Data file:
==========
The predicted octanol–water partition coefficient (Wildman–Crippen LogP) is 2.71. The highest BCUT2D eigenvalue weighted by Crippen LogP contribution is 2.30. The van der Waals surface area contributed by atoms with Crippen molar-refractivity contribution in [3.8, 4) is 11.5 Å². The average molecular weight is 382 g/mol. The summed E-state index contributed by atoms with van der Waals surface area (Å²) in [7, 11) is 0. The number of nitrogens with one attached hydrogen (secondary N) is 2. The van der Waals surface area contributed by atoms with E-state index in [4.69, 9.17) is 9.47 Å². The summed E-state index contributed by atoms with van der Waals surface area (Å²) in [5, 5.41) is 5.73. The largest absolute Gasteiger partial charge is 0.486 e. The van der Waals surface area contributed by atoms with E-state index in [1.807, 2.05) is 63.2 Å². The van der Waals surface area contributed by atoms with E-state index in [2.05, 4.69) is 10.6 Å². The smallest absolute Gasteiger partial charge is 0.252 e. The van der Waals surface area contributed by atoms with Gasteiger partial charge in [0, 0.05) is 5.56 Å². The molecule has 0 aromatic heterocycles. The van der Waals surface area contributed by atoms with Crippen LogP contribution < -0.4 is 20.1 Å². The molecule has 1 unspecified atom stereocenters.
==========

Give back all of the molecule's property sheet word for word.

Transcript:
The predicted octanol–water partition coefficient (Wildman–Crippen LogP) is 2.71. The highest BCUT2D eigenvalue weighted by Crippen LogP contribution is 2.30. The van der Waals surface area contributed by atoms with Crippen molar-refractivity contribution in [3.8, 4) is 11.5 Å². The average molecular weight is 382 g/mol. The summed E-state index contributed by atoms with van der Waals surface area (Å²) in [7, 11) is 0. The number of nitrogens with one attached hydrogen (secondary N) is 2. The van der Waals surface area contributed by atoms with E-state index in [4.69, 9.17) is 9.47 Å². The summed E-state index contributed by atoms with van der Waals surface area (Å²) in [5, 5.41) is 5.73. The largest absolute Gasteiger partial charge is 0.486 e. The van der Waals surface area contributed by atoms with E-state index in [1.807, 2.05) is 63.2 Å². The van der Waals surface area contributed by atoms with E-state index in [2.05, 4.69) is 10.6 Å². The smallest absolute Gasteiger partial charge is 0.252 e. The van der Waals surface area contributed by atoms with Gasteiger partial charge in [0, 0.05) is 5.56 Å². The molecule has 0 aromatic heterocycles. The van der Waals surface area contributed by atoms with Crippen LogP contribution < -0.4 is 20.1 Å². The molecule has 1 unspecified atom stereocenters.